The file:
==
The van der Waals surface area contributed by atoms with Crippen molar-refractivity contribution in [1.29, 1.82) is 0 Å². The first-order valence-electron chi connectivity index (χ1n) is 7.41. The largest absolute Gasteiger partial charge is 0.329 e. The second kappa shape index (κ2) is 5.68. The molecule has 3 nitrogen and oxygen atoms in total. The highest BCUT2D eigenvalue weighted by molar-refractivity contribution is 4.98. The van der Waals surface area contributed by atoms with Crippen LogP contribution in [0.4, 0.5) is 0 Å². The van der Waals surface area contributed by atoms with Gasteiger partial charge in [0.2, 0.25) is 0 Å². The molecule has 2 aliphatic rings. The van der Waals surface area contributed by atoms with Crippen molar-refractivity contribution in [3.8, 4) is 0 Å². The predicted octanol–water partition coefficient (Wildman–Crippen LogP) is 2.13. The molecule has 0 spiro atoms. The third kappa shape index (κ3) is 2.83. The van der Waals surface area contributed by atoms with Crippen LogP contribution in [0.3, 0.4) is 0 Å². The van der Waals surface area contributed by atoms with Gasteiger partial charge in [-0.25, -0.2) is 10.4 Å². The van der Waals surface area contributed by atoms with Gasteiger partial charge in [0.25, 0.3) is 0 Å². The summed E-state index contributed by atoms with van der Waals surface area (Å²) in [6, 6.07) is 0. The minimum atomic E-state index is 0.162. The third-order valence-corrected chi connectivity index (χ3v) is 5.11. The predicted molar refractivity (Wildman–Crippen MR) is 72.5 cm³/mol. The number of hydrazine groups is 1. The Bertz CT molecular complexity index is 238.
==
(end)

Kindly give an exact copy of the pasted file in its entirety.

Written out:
The van der Waals surface area contributed by atoms with Crippen molar-refractivity contribution in [1.29, 1.82) is 0 Å². The first-order valence-electron chi connectivity index (χ1n) is 7.41. The largest absolute Gasteiger partial charge is 0.329 e. The second kappa shape index (κ2) is 5.68. The molecule has 3 nitrogen and oxygen atoms in total. The highest BCUT2D eigenvalue weighted by molar-refractivity contribution is 4.98. The van der Waals surface area contributed by atoms with Crippen LogP contribution in [0.4, 0.5) is 0 Å². The van der Waals surface area contributed by atoms with Gasteiger partial charge in [0.2, 0.25) is 0 Å². The molecule has 2 aliphatic rings. The van der Waals surface area contributed by atoms with Crippen molar-refractivity contribution in [3.8, 4) is 0 Å². The predicted octanol–water partition coefficient (Wildman–Crippen LogP) is 2.13. The molecule has 0 spiro atoms. The third kappa shape index (κ3) is 2.83. The van der Waals surface area contributed by atoms with Crippen LogP contribution in [0.3, 0.4) is 0 Å². The van der Waals surface area contributed by atoms with Gasteiger partial charge in [-0.25, -0.2) is 10.4 Å². The van der Waals surface area contributed by atoms with Gasteiger partial charge in [0.25, 0.3) is 0 Å². The summed E-state index contributed by atoms with van der Waals surface area (Å²) in [6, 6.07) is 0. The minimum atomic E-state index is 0.162. The third-order valence-corrected chi connectivity index (χ3v) is 5.11. The predicted molar refractivity (Wildman–Crippen MR) is 72.5 cm³/mol. The number of hydrazine groups is 1. The Bertz CT molecular complexity index is 238.